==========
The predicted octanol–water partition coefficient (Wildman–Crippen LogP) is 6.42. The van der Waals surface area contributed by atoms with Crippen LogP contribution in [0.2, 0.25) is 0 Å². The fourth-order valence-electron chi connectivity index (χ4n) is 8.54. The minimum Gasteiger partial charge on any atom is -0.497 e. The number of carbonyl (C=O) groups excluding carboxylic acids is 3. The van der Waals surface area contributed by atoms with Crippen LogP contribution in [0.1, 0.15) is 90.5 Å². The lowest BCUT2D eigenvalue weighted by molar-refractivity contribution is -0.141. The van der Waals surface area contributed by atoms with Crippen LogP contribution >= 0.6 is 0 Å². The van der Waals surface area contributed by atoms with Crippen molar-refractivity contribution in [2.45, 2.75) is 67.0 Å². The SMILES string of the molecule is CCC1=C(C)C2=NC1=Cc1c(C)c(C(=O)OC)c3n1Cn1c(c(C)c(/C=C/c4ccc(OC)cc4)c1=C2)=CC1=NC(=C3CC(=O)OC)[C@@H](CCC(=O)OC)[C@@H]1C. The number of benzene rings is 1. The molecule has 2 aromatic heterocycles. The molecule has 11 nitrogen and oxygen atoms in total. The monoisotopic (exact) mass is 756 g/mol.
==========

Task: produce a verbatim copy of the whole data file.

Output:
The predicted octanol–water partition coefficient (Wildman–Crippen LogP) is 6.42. The van der Waals surface area contributed by atoms with Crippen LogP contribution in [0.2, 0.25) is 0 Å². The fourth-order valence-electron chi connectivity index (χ4n) is 8.54. The minimum Gasteiger partial charge on any atom is -0.497 e. The number of carbonyl (C=O) groups excluding carboxylic acids is 3. The van der Waals surface area contributed by atoms with Crippen LogP contribution in [0.1, 0.15) is 90.5 Å². The lowest BCUT2D eigenvalue weighted by molar-refractivity contribution is -0.141. The van der Waals surface area contributed by atoms with Crippen LogP contribution >= 0.6 is 0 Å². The van der Waals surface area contributed by atoms with Crippen molar-refractivity contribution in [2.45, 2.75) is 67.0 Å². The SMILES string of the molecule is CCC1=C(C)C2=NC1=Cc1c(C)c(C(=O)OC)c3n1Cn1c(c(C)c(/C=C/c4ccc(OC)cc4)c1=C2)=CC1=NC(=C3CC(=O)OC)[C@@H](CCC(=O)OC)[C@@H]1C. The number of benzene rings is 1. The molecule has 2 aromatic heterocycles. The molecule has 11 nitrogen and oxygen atoms in total. The monoisotopic (exact) mass is 756 g/mol.